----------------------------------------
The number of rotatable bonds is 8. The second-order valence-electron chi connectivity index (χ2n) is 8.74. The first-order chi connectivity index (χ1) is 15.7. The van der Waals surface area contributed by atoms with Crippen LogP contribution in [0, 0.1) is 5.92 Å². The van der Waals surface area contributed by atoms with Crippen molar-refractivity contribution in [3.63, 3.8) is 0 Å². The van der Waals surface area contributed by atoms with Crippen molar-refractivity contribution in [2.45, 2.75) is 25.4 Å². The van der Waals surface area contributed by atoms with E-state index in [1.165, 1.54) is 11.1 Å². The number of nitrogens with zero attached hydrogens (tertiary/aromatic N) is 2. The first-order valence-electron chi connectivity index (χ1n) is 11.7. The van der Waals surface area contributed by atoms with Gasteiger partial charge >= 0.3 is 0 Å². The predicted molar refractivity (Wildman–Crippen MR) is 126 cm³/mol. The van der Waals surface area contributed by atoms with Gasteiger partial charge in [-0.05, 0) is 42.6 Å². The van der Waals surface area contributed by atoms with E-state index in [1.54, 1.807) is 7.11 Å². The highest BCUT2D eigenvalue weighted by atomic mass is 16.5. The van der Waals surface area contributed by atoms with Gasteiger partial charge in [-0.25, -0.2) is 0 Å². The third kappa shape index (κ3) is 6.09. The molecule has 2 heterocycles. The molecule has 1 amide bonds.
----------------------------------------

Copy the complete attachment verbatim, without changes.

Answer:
The number of rotatable bonds is 8. The second-order valence-electron chi connectivity index (χ2n) is 8.74. The first-order chi connectivity index (χ1) is 15.7. The van der Waals surface area contributed by atoms with Crippen LogP contribution in [0, 0.1) is 5.92 Å². The van der Waals surface area contributed by atoms with Crippen molar-refractivity contribution in [3.63, 3.8) is 0 Å². The van der Waals surface area contributed by atoms with Crippen molar-refractivity contribution in [2.45, 2.75) is 25.4 Å². The van der Waals surface area contributed by atoms with E-state index in [1.165, 1.54) is 11.1 Å². The number of nitrogens with zero attached hydrogens (tertiary/aromatic N) is 2. The first-order valence-electron chi connectivity index (χ1n) is 11.7. The van der Waals surface area contributed by atoms with Gasteiger partial charge >= 0.3 is 0 Å². The predicted molar refractivity (Wildman–Crippen MR) is 126 cm³/mol. The van der Waals surface area contributed by atoms with Gasteiger partial charge in [-0.05, 0) is 42.6 Å². The van der Waals surface area contributed by atoms with E-state index in [1.54, 1.807) is 7.11 Å². The highest BCUT2D eigenvalue weighted by atomic mass is 16.5. The van der Waals surface area contributed by atoms with Gasteiger partial charge in [-0.25, -0.2) is 0 Å². The third kappa shape index (κ3) is 6.09. The molecule has 2 heterocycles. The molecule has 1 amide bonds.